The Liberal Party will abandon its promise to cut company tax by 1.5%, should it be elected, new reports have suggested, disappointing business groups which have long called for a cut in this tax rate.
Opposition Leader Tony Abbott has consistently said he would fund a $3.3 billion parental leave scheme by raising company tax a further 1.5% on the biggest 3,200 companies while introducing a cut of the same size for other businesses.
In net terms, this would have resulted in companies outside the top 3,200 having a company tax rate of 28.5%, down from the current 29%.
But now, sources have told The Australian Financial Review a 1.5% tax decrease was still possible, but unlikely. This would mean the top 3,200 companies are slugged with an extra tax but other businesses would receive no relief.
A spokesperson for Shadow Small Business Minister Bruce Billson told SmartCompany commitments can only be made based on the latest information.
“As of the last budget we believe that we can introduce a modest cut to company tax,” he says.
“Unlike the Government we will not make reckless spending promises without taking into account changing budget forecasts and a deteriorating budget position.”
The move, if it is accurate, is sure to disappoint businesses. The business community reacted negatively last year to the Government’s announcement it would abandon a company tax cut for SMEs.
Abbott yesterday reaffirmed his commitment to the paid parental leave scheme and said it would be funded by increasing the company tax rate for Australia’s largest 3200 companies.
“It’s been a signature policy of ours since early 2010 and I want this important reform to be one of the things for which an incoming Coalition government is remembered,” he said.
“I want to stress that this isn’t just a women’s issue, it’s not just a families issue, it’s an economic issue and if we can get more women productively into the workforce, that’s good for the economy as well good for families as well as good for society.”
Earlier this year SmartCompany investigated the policy changes small business leaders wanted to see this year and a cut in the company tax rate was a regular feature.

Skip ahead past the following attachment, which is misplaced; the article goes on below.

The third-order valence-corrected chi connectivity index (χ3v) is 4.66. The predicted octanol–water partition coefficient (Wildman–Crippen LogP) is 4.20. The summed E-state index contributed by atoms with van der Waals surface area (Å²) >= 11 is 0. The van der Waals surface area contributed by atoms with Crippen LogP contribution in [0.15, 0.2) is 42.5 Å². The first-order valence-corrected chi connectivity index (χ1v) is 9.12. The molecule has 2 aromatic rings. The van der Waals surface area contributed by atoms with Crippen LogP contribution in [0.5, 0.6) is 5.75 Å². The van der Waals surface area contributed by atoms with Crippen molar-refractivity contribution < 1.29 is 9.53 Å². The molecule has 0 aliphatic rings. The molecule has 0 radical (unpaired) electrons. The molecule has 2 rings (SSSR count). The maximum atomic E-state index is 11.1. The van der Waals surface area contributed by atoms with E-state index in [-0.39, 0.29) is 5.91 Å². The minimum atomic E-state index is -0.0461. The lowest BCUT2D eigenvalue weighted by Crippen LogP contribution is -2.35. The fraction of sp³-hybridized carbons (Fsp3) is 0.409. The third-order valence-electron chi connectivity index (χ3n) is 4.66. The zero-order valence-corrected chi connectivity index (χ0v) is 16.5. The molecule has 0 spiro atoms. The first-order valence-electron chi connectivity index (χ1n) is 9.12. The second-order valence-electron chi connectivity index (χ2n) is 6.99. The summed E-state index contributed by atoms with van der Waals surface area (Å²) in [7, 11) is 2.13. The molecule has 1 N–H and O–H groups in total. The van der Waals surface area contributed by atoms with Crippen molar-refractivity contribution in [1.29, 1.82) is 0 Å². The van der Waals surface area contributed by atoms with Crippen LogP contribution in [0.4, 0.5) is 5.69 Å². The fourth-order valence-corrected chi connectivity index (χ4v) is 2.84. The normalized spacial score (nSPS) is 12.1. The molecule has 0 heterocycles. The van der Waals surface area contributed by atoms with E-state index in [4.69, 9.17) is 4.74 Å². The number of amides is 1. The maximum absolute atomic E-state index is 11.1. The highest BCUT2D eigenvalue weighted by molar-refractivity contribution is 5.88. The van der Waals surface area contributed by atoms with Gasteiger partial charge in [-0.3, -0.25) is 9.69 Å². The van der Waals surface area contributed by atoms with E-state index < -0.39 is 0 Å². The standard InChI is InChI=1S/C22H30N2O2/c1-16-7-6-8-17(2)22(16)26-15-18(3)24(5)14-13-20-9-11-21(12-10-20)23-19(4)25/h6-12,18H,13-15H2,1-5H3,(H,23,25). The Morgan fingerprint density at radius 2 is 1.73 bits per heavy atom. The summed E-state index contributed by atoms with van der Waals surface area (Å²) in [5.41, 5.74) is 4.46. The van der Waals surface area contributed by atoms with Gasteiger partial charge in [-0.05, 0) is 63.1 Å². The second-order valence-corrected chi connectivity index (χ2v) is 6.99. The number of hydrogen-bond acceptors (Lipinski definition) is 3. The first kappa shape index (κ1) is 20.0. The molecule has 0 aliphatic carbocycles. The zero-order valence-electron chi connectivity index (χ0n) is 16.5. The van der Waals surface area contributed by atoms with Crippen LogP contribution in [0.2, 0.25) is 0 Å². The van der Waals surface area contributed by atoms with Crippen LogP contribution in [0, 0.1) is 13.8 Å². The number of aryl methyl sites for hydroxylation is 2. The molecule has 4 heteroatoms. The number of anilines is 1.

SmartCompany contacted the executive director of the Council of Small Businesses of Australia, Peter Strong, but he was unavailable to comment prior to publication.
Executive director of the Australian Retailers Association, Russell Zimmerman, previously told SmartCompany changes to the current tax system are needed.
“If there are good reasons to make changes, changes that make more economic sense, then surely we should make those changes,” he said.
Chief executive of the Australian Industry Group, Innes Willox, was quoted in The Australian Financial Review as saying there were “deep concerns” about Abbott’s parental leave scheme.
He said the proposal would, “put a huge additional cost on bigger companies”.
“At times like these businesses need reductions on cost burdens, not new ones”.
The move comes alongside an admission from the Opposition the budget may not return to surplus for some time, with Opposition Treasurer Joe Hockey signalling a longer than expected wait.
“We are not going to go down the path of austerity simply to bring the budget back to surplus because it would end up being a temporary surplus, depending on how big the deficit is that we inherit,” he said yesterday.
Earlier this year Hockey pledged on ABC Radio’s AM program the budget would be returned to surplus in the first year of governing, “and every year after that”.